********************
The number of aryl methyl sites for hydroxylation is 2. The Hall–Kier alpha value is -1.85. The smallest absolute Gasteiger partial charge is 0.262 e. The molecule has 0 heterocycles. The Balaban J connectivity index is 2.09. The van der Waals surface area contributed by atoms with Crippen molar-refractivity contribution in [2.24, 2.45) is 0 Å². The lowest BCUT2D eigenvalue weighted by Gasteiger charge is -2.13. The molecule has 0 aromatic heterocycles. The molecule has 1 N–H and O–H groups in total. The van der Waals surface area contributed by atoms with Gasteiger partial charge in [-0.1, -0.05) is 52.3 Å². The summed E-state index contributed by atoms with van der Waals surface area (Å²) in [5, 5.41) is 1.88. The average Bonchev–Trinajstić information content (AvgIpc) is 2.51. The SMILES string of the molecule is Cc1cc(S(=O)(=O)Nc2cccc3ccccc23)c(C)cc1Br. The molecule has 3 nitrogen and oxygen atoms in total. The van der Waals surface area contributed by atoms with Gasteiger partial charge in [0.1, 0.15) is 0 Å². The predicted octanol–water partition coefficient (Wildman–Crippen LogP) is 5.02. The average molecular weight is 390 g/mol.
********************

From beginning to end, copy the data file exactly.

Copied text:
The number of aryl methyl sites for hydroxylation is 2. The Hall–Kier alpha value is -1.85. The smallest absolute Gasteiger partial charge is 0.262 e. The molecule has 0 heterocycles. The Balaban J connectivity index is 2.09. The van der Waals surface area contributed by atoms with Crippen molar-refractivity contribution in [2.24, 2.45) is 0 Å². The lowest BCUT2D eigenvalue weighted by Gasteiger charge is -2.13. The molecule has 0 aromatic heterocycles. The molecule has 1 N–H and O–H groups in total. The van der Waals surface area contributed by atoms with Gasteiger partial charge in [-0.1, -0.05) is 52.3 Å². The summed E-state index contributed by atoms with van der Waals surface area (Å²) in [5, 5.41) is 1.88. The average Bonchev–Trinajstić information content (AvgIpc) is 2.51. The SMILES string of the molecule is Cc1cc(S(=O)(=O)Nc2cccc3ccccc23)c(C)cc1Br. The molecule has 3 nitrogen and oxygen atoms in total. The van der Waals surface area contributed by atoms with Gasteiger partial charge in [0.1, 0.15) is 0 Å². The predicted octanol–water partition coefficient (Wildman–Crippen LogP) is 5.02. The average molecular weight is 390 g/mol.